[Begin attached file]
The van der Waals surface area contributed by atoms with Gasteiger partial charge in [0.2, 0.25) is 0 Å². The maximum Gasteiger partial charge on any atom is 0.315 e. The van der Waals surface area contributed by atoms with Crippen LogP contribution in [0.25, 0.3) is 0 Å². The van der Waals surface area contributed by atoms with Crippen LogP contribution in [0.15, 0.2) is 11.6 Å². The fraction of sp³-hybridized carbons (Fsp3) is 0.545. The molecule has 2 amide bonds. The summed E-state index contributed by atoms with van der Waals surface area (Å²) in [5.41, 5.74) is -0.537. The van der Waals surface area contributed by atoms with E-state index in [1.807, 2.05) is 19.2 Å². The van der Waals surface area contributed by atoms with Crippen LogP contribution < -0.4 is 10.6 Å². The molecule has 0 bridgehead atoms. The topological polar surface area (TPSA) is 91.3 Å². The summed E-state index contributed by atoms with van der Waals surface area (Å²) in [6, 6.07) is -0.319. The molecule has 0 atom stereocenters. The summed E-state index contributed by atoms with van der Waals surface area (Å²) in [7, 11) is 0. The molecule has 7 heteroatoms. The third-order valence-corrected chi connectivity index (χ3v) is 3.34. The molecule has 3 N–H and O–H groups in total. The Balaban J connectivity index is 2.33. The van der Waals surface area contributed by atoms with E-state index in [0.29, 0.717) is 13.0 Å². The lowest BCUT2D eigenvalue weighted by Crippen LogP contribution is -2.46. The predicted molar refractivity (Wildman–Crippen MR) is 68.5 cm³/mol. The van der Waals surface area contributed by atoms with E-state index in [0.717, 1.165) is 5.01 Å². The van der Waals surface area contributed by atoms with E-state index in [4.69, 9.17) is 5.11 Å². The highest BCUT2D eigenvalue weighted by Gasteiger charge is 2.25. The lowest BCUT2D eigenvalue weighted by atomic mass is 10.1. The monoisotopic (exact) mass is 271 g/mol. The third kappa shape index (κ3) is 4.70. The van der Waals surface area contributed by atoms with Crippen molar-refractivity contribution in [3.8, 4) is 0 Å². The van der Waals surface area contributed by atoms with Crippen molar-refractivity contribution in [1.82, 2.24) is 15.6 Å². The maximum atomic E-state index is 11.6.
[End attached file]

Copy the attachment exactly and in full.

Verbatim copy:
The van der Waals surface area contributed by atoms with Gasteiger partial charge in [0.2, 0.25) is 0 Å². The maximum Gasteiger partial charge on any atom is 0.315 e. The van der Waals surface area contributed by atoms with Crippen LogP contribution in [0.25, 0.3) is 0 Å². The van der Waals surface area contributed by atoms with Crippen LogP contribution in [0.15, 0.2) is 11.6 Å². The fraction of sp³-hybridized carbons (Fsp3) is 0.545. The molecule has 2 amide bonds. The summed E-state index contributed by atoms with van der Waals surface area (Å²) in [5.41, 5.74) is -0.537. The van der Waals surface area contributed by atoms with E-state index in [1.807, 2.05) is 19.2 Å². The van der Waals surface area contributed by atoms with Crippen LogP contribution < -0.4 is 10.6 Å². The molecule has 0 bridgehead atoms. The topological polar surface area (TPSA) is 91.3 Å². The summed E-state index contributed by atoms with van der Waals surface area (Å²) in [6, 6.07) is -0.319. The molecule has 0 atom stereocenters. The summed E-state index contributed by atoms with van der Waals surface area (Å²) in [7, 11) is 0. The molecule has 7 heteroatoms. The third-order valence-corrected chi connectivity index (χ3v) is 3.34. The molecule has 3 N–H and O–H groups in total. The Balaban J connectivity index is 2.33. The van der Waals surface area contributed by atoms with E-state index in [0.29, 0.717) is 13.0 Å². The lowest BCUT2D eigenvalue weighted by Crippen LogP contribution is -2.46. The predicted molar refractivity (Wildman–Crippen MR) is 68.5 cm³/mol. The van der Waals surface area contributed by atoms with E-state index in [0.717, 1.165) is 5.01 Å². The van der Waals surface area contributed by atoms with E-state index in [4.69, 9.17) is 5.11 Å². The highest BCUT2D eigenvalue weighted by Gasteiger charge is 2.25. The lowest BCUT2D eigenvalue weighted by atomic mass is 10.1. The monoisotopic (exact) mass is 271 g/mol. The third kappa shape index (κ3) is 4.70. The van der Waals surface area contributed by atoms with Crippen molar-refractivity contribution in [3.8, 4) is 0 Å². The van der Waals surface area contributed by atoms with Crippen molar-refractivity contribution in [1.82, 2.24) is 15.6 Å². The maximum atomic E-state index is 11.6.